Kemp: Rivian and Georgia remain ‘committed’ to $5B EV factory

Governor said state will honor its promises and he expects automaker to do so, though he understands some lawmakers’ frustrations
Gov. Brian Kemp looks inside of a Rivian electric vehicle following a press conference celebrating the first ever Rivian Day at the Georgia State Capitol on Wednesday, March 1,  2023. (Natrice Miller/

Credit: Natrice Miller/AJC

Credit: Natrice Miller/AJC

Gov. Brian Kemp looks inside of a Rivian electric vehicle following a press conference celebrating the first ever Rivian Day at the Georgia State Capitol on Wednesday, March 1, 2023. (Natrice Miller/

Gov. Brian Kemp expressed disappointment in the decision last week by Rivian to pause construction of its Georgia electric vehicle factory. But the governor said Tuesday he and the automaker remain committed to making the $5 billion project happen and that Rivian has said it can still meet its jobs and investment promises.

“We honor our commitments in our state, and we’re going to do that in regards to the site and we’re expecting the company to honor their commitments as well,” Kemp said in his first public remarks on the matter.

Rivian stunned Georgia when it announced Thursday it is putting on hold the start of construction of its factory in southern Walton and Morgan counties, an hour east of Atlanta. Instead, Rivian said it will start production of its R2 crossover at its existing factory in Illinois in 2026, the year the Georgia plant had been scheduled to open.

Rivian said the move will help it save more than $2.2 billion in the near term. The R2 and R3 EVs Rivian announced last week are crucial to the upstart automaker’s future, and Rivian CEO RJ Scaringe said the Georgia factory remains key to the company’s growth plans.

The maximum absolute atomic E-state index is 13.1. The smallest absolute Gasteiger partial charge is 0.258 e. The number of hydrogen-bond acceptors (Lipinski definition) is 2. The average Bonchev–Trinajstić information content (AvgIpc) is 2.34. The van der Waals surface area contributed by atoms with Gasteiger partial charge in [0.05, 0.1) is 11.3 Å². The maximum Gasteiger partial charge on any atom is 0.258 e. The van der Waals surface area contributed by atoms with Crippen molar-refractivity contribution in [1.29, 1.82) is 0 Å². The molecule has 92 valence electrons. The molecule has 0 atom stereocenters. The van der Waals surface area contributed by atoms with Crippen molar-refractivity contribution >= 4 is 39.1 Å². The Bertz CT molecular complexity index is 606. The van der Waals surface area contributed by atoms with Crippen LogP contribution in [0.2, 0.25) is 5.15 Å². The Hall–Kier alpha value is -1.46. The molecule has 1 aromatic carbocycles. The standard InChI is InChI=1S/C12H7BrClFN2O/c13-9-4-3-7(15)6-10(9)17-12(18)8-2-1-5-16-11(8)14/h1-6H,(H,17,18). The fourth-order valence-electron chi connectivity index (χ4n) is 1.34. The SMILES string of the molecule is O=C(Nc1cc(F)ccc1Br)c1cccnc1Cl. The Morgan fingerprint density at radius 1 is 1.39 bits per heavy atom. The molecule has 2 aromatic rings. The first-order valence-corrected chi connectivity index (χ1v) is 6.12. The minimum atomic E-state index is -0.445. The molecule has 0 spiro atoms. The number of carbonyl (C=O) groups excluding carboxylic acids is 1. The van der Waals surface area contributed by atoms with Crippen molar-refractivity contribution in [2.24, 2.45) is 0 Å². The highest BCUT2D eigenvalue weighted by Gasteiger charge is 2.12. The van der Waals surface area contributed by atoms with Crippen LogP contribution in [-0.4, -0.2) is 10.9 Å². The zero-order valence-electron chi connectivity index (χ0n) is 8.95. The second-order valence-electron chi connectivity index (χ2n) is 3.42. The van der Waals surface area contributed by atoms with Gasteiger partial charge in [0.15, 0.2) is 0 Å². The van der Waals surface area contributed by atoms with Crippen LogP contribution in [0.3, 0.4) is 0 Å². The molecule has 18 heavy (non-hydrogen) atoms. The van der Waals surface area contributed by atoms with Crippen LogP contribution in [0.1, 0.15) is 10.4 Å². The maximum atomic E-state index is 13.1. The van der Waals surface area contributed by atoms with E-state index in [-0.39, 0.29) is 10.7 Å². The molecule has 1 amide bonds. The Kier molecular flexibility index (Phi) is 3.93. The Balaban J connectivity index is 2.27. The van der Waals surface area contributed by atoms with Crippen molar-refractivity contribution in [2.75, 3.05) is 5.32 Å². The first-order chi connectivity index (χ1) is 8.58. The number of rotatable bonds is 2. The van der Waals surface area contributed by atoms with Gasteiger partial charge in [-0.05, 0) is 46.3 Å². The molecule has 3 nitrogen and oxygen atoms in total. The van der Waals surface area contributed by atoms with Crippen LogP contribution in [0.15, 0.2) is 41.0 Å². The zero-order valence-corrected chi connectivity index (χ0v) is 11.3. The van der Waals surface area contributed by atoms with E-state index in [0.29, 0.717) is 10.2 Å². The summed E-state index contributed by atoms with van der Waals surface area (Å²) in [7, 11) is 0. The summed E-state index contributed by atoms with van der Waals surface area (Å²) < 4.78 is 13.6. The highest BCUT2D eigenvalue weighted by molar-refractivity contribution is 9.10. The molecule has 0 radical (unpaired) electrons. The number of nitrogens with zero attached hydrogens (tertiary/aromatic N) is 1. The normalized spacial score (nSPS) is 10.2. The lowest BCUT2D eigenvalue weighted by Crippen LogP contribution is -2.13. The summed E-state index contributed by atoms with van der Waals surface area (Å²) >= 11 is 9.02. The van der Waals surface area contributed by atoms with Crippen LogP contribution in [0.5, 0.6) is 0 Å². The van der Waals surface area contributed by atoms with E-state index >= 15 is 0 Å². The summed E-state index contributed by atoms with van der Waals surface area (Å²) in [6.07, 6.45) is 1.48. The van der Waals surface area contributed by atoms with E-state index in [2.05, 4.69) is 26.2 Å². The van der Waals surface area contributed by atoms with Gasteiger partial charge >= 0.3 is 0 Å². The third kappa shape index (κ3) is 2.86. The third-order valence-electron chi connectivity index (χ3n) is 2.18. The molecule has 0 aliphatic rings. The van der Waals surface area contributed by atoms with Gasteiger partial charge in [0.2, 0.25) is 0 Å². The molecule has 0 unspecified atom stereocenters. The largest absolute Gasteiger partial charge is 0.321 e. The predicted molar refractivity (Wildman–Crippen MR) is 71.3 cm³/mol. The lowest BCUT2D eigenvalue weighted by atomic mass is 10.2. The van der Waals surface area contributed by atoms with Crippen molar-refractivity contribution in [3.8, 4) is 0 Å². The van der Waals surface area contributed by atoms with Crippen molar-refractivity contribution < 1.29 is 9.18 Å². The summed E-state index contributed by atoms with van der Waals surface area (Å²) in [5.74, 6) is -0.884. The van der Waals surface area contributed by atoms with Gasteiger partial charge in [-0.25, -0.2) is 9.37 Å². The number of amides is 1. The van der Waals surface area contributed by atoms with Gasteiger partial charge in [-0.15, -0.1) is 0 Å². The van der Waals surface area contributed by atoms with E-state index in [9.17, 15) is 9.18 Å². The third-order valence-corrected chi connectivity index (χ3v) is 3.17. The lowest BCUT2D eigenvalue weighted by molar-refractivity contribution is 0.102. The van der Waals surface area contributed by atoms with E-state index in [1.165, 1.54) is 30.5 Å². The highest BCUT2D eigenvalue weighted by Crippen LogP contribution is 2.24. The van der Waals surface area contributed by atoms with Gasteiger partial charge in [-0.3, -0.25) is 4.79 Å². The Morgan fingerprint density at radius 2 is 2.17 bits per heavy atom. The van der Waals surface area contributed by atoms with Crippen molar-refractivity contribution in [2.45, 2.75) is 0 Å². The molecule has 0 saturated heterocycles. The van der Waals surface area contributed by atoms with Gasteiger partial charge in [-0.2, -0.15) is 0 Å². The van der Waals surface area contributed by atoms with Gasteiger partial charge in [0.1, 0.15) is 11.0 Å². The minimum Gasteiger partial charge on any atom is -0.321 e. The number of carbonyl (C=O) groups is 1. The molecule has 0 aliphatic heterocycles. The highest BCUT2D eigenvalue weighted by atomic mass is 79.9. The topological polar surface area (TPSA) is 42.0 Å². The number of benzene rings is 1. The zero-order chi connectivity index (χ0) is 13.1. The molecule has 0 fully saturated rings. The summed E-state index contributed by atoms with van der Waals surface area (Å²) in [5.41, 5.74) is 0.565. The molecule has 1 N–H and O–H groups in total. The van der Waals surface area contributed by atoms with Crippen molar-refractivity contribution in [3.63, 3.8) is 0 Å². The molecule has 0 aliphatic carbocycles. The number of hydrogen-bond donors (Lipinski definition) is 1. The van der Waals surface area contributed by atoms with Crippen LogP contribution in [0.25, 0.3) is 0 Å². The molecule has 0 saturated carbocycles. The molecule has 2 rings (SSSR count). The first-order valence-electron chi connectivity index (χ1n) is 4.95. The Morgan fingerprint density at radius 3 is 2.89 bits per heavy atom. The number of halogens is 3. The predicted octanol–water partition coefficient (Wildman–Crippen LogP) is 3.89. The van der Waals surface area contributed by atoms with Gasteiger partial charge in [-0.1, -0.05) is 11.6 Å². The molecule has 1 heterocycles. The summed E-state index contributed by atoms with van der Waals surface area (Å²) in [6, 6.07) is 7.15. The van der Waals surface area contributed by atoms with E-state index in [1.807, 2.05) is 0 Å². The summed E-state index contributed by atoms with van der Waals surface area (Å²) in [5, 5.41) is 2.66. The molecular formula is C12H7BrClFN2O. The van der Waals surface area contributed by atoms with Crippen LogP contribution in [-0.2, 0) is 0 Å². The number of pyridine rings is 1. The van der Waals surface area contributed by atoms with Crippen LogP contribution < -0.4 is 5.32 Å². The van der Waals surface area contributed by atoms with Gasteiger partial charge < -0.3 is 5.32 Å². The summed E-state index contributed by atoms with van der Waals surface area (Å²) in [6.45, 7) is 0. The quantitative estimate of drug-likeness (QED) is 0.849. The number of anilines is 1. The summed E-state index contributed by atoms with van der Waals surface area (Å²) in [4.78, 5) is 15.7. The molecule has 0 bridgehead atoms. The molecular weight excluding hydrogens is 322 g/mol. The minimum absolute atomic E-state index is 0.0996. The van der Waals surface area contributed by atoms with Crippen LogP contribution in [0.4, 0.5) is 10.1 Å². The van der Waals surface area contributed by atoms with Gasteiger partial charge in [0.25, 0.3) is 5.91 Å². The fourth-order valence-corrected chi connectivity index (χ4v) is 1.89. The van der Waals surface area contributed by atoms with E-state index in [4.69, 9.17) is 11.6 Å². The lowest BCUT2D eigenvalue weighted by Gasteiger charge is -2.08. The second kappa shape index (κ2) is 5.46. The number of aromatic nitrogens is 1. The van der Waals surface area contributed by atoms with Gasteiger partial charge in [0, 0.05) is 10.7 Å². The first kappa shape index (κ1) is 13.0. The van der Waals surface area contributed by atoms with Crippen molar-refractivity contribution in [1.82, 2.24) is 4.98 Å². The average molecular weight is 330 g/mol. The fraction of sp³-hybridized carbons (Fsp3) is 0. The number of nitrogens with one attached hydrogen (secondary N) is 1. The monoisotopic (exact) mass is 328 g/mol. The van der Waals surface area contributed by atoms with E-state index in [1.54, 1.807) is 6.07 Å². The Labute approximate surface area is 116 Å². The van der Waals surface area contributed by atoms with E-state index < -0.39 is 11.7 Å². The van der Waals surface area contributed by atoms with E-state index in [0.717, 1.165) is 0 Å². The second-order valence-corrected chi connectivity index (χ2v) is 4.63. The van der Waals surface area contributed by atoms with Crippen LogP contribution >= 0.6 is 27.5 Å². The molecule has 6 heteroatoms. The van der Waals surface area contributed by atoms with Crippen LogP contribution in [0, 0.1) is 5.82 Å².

Heavy-duty grading equipment is parked at a construction entrance beside Davis Academy Road on the site of Rivian’s Georgia plant on Sunday, March 10, 2024, in Rutledge.  Curtis Compton for the Atlanta Journal Constitution

Credit: Curtis Compton

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Credit: Curtis Compton

Rivian has promised to hire 7,500 workers at the Georgia plant by 2030 and must meet 80% of its jobs and investment goals by the end of that year to avoid penalties laid out in its agreement with the state.

“Everything they’re telling us is they’re still committed,” Kemp said. “What they relayed to me is there is no doubt here.”

The pause sparked frustration among Georgia lawmakers, including some Republicans who expressed interest in potentially punishing the company. This week, some Senate Republicans urged a halt to infrastructure projects in the area until Rivian makes good on its promises. And state Sen. Brandon Beach, R-Alpharetta, echoed other Republicans, saying legislators should have more say over the lucrative incentive packages dangled to help seal big jobs deals.

Kemp said he understands lawmakers’ concerns. But he said Georgia does not want to send signals that it would renege on commitments it has made and that the state is “in a good place” with its contract with Rivian.

From left, Georgia Speaker of the House Jon Burns, Gov. Brian Kemp, and Rivian CEO RJ Scaringe look inside the trunk of a Rivian electric vehicle following a news conference celebrating the first-ever Rivian Day at the Georgia State Capitol on March 1, 2023. (Natrice Miller/The Atlanta Journal-Constitution/TNS)

Credit: TNS

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Credit: TNS